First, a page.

Recent studies (Wolff & Schröger, 2001; Horvath et al., 2001; Näätänen & Rinne, 2002) indicate that occasional repetitions in a sequence of random frequency tones elicit a frontally negative event related potential (ERP) deflection in the latency range of 100-250 ms from stimulus onset.
The characteristics of this ERP are very similar to that of the mismatch negativity (MMN) ERP component. MMN is elicited when some regular feature of a sound sequence is violated. Therefore, if the component elicited by occasional repetitions in an ever-changing sound sequence is truly MMN, it can be assumed that the auditory system pre-attentively extracts a "change regularity", that is, an abstract notion of change itself.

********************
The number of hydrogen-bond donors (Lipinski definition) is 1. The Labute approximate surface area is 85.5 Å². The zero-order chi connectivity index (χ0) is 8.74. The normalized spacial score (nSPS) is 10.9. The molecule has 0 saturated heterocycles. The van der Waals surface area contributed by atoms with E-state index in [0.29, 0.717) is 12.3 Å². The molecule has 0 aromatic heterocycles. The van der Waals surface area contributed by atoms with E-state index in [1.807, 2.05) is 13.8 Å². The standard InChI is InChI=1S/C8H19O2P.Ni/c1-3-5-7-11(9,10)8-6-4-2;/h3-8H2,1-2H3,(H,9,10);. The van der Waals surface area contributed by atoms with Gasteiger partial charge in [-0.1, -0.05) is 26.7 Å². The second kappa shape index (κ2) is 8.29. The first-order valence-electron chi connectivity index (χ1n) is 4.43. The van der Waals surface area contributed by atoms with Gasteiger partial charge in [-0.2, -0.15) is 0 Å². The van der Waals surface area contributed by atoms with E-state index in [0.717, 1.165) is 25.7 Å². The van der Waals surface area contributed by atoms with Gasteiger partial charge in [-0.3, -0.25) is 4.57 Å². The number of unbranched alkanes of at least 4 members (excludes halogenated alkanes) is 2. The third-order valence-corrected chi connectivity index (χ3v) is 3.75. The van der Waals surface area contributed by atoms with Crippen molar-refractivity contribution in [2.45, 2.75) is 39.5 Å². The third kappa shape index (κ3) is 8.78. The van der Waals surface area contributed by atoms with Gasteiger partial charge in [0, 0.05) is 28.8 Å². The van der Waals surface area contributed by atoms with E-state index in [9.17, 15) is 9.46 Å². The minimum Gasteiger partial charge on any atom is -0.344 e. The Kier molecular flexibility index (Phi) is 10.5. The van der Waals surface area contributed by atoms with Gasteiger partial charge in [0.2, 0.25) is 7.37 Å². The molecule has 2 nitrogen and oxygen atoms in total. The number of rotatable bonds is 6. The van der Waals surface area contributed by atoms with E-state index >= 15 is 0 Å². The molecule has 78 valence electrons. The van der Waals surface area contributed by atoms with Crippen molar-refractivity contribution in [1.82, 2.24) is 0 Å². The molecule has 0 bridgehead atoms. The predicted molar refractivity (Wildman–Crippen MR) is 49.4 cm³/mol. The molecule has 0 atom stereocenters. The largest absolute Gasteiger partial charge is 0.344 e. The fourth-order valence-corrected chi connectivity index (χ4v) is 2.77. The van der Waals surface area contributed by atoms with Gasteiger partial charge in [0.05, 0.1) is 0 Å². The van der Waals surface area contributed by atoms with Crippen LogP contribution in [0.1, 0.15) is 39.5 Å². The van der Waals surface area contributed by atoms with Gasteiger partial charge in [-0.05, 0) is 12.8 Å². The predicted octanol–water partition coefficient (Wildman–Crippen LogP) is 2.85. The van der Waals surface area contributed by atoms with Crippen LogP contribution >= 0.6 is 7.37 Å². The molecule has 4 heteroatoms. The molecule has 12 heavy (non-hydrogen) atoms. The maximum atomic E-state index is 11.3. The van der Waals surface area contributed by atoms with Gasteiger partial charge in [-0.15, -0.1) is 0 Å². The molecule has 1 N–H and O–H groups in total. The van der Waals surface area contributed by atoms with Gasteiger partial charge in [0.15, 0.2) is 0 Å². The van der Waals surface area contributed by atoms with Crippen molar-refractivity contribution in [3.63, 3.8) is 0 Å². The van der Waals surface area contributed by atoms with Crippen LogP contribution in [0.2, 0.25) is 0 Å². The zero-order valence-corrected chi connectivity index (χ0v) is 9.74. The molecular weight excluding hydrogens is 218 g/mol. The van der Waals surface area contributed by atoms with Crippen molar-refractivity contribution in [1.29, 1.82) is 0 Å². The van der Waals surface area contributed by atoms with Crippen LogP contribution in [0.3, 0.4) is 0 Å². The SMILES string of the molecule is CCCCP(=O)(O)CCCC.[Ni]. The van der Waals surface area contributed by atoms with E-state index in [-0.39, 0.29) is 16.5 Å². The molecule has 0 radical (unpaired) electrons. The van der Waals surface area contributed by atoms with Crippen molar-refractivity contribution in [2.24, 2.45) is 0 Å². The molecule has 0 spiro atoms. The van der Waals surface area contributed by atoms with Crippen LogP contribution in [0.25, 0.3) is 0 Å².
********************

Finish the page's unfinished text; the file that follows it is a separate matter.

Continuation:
However, it was not investigated, whether the repetition per se elicits the component.
In the current study we investigated whether the elicitation of the repetition-related ERP component is dependent on the probability of repetitions in the sequence. If the component is truly an MMN, then a higher repetition probability would result in a decreased ERP amplitude. In two experiments, tones varying on five distinct pitch levels were presented in random order. The probability of tone repetition was 5%, 20% and 50% (Conditions 1,2 and 3 respectively). In Experiment 1, pure sinusoidal tones were presented, whereas in Experiment 2 spectrally rich tones were used to enhance discriminability. Results showed that the elicitation of the repetition-related ERP component is probability-dependent, i.e. higher probabilities resulted in smaller amplitudes.